Home > News > Technology Blogs > Reducing load inertia In our last posting we found that a gearbox reduces the load inertia that is attached to the gearbox’s output shaft by the inverse square of the gear ratio (gr) or:

The inertia reduction can come in very handy when trying to size a large inertial load so that it works well with a smaller motor. In addition to reducing the load inertia by the inverse square of the gr, the motor’s torque is increased by the gr minus the efficiency of the gearbox. This all sounds like magic. We can get good load-to-rotor inertial matches and increased torque all at the same time. The down side is that we need to purchase another component, but that may have added benefits related to the overall combined size of the motor and gearbox when compared to a larger stepper that can handle the load directly.

One of the things to remember is that the motor is going to have to spin faster in order to have the output shaft of the gearbox spin at the desired speed. Why is this important? Do you recall what the speed-torque curve of a stepper looks like? Of course you do. A stepper has lots of torque at low speeds and the torque falls off at higher speeds. I’ve chased my tail a few times by incrementally increasing the gr only to find out that the motor’s torque has fallen off at the higher speed and that we didn’t gain anything. Also remember that we’re losing a little bit  of the motor’s output torque because of the gearbox’s efficiency.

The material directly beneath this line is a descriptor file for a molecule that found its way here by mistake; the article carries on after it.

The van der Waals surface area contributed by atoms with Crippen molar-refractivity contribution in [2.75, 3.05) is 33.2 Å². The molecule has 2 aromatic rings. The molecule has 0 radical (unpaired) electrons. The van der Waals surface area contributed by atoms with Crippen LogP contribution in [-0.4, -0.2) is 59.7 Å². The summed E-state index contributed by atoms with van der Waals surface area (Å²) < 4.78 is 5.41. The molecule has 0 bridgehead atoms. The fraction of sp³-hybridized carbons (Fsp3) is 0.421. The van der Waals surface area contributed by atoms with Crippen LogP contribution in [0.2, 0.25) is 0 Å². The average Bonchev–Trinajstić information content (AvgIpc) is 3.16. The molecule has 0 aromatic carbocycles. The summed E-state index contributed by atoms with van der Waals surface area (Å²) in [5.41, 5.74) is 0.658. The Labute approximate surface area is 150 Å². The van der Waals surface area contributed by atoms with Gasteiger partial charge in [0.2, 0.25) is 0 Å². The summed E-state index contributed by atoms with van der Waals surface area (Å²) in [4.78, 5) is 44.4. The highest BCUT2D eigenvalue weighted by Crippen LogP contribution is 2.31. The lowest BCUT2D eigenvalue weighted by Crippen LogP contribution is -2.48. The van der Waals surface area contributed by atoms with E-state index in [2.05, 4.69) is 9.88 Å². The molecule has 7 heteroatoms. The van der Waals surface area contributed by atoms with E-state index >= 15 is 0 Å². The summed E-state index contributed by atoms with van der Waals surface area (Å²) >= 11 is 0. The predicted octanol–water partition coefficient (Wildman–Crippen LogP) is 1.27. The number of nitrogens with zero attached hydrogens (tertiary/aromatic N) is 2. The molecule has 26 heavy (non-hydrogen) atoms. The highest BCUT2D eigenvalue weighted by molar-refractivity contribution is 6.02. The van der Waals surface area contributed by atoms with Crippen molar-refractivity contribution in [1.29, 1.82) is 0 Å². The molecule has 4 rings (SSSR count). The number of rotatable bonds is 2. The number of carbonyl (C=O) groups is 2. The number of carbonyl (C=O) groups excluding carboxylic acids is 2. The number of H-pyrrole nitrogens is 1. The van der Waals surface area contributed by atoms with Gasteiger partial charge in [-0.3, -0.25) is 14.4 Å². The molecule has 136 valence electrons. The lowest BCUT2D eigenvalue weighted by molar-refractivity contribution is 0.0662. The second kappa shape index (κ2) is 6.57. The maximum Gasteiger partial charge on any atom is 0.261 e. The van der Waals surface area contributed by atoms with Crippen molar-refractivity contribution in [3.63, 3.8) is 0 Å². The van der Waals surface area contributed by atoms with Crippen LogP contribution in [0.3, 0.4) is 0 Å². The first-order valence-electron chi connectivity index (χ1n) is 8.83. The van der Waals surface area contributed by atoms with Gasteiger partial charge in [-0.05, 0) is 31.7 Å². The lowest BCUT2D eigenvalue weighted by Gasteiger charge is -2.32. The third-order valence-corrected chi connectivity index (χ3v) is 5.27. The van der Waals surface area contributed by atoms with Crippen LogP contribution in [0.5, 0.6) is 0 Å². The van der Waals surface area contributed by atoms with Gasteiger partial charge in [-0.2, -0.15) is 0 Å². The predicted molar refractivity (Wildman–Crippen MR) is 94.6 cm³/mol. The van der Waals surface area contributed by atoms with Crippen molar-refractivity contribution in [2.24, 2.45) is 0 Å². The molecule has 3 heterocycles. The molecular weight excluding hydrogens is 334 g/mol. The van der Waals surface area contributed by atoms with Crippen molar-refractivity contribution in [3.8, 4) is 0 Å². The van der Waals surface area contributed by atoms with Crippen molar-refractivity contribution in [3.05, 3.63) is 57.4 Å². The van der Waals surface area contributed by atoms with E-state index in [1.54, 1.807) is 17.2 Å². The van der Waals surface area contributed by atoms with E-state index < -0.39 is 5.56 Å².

A less expensive gear reduction system is pulley system. Picture a pulley attached to the stepper motor’s shaft that’s 1.0” in diameter connected via a belt to a second pulley that is 3” in diameter. We have a gr of 3:1. Typically that’s as high a ratio that I would go with pulleys.

The larger pulley gets larger really quick with higher ratios. For instance, a 5:1 ratio would have the larger pulley grow to 5”. Why is this an issue? The inertia of a disk is proportional to the square of radius. We just increased the radius from 1.5” (for the 3” pulley) to 2.5” (for the 5” pulley)

1.52 = 2.25 versus 2.52 =6.25 that’s almost three times more inertia.

Let’s play with some numbers.

We’ll assume that we have a 1” diameter pulley attached to the motor shaft that is 0.375” thick or length. Calculating its weight:

W pulley 1 = π*r2*length*density = weight in pounds.

3.14159*0.52*0.375*0.098 = 0.029 pounds

J pulley 1 = Wr2/2 = 0.029*0.25/2 = 0.00363 lb-in2

Repeat the calculation for the larger pulley:

3.14159*1.52*0.375*0.098 = 0.26 pounds

J pulley 2 = Wr2/2 = 0.26*2.25/2 = 0.293 lb-in2

And you remember that a belt is like a thin ring and its inertia is:

J belt = Wr2 where r is the radius of the smaller pulley.

Assuming the belt weighs 0.25 pounds we get:

J belt = 0.25*0.52 = 0.0625 lb-in2

J reflected total = J Pulley 1 + J belt + J pulley 2/gr2 + J conveyor belt/gr2 (used in our last posting)

Plug in our values:

J reflected total = 0.00363+ 0.0625 + 0.293/9 + 0.529/9

J reflected total = 0.1575 lb-in2

Where J reflected total is the inertia reflected to the motor’s shaft.

An interesting item to note is that the pulley system’s J reflected total is 0.1575 lb-in2 while the gearbox with a 5:1 reduction from our last posting produced a J reflected total of 0.0362 lb-in2

Both the pulleys and the gearbox did their job reducing the load inertia (0.529 lb-in2) that is seen by the motor.

So what in the world do we do with all these calculations?

Tune in next time.

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